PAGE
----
Trying to settle a dispute with your bank or credit card issuer? Angry at a company like Equifax? Good luck getting your day in court.

The Senate has killed a new rule that would have allowed more consumers to file group lawsuits against financial service companies.

The rule, which was scheduled to take effect in 2019, would have put limits on mandatory arbitration clauses in financial contracts, such as checking account and credit card agreements. Those clauses force consumers to resolve problems privately, without banding together in class-action lawsuits.

The CFPB’s own data found 87 percent of plaintiffs got “zero benefits” from class actions, says Mark J. Levin, a partner at the Ballard Spahr law firm in Philadelphia and an architect of arbitration clauses. He says the remaining 13 percent received an average of just $32.35 each.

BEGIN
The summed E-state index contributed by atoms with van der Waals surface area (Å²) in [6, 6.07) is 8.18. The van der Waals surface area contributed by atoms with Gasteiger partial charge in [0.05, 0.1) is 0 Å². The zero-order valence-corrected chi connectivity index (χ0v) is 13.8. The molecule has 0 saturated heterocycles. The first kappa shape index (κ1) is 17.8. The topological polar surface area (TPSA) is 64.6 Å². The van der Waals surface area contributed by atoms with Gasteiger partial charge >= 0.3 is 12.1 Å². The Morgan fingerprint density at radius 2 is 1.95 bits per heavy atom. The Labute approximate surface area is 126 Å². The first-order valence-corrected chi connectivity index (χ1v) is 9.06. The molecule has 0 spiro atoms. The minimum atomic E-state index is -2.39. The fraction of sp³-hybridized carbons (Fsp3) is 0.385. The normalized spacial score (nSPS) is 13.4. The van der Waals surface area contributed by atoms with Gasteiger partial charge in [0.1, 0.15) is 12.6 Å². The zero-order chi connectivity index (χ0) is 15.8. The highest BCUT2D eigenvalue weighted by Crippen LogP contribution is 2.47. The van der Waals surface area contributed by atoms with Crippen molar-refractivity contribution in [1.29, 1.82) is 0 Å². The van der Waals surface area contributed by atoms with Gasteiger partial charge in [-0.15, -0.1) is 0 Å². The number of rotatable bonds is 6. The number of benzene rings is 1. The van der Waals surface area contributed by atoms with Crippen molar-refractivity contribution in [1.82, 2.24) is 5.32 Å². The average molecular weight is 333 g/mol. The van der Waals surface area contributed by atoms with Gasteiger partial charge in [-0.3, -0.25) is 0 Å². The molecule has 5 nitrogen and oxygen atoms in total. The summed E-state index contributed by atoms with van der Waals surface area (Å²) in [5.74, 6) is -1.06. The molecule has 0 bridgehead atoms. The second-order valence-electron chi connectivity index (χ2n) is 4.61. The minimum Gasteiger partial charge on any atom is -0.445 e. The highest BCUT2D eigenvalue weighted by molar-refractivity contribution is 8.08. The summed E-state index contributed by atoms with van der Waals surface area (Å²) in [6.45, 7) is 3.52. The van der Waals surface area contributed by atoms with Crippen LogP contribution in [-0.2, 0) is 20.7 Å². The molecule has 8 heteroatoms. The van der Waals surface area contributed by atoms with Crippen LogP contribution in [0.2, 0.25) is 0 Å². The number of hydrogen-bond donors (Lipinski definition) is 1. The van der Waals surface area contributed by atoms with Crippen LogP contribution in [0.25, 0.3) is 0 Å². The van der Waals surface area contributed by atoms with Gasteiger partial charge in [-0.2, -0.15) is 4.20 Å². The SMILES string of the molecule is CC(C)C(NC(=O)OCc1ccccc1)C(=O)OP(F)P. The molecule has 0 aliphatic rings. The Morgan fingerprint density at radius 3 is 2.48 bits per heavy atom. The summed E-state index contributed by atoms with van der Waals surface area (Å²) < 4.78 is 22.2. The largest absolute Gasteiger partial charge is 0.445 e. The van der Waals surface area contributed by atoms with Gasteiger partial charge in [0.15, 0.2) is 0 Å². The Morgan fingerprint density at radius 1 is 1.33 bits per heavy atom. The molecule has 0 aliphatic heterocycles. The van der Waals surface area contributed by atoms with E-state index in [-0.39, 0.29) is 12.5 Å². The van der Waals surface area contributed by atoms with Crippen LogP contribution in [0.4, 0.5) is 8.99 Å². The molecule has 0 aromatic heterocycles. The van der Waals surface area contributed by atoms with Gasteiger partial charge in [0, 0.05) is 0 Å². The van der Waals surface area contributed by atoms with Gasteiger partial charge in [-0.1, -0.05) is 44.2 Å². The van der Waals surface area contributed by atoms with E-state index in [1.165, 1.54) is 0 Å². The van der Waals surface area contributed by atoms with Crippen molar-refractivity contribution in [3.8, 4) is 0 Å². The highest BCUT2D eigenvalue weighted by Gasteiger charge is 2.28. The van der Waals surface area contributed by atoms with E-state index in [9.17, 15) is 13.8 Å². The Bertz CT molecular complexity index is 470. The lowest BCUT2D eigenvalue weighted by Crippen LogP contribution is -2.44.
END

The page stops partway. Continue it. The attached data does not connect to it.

Levin asserts that arbitration is a clear winner: “The average recovery by a consumer in arbitration in a case that ended up being decided by an arbitrator was very close to $5,400.”

The Office of the Comptroller of the Currency concluded that the arbitration rule could raise consumer credit card rates. And the Treasury Department released a report citing a common criticism of class-action lawsuits: that they mainly line the pockets of attorneys.

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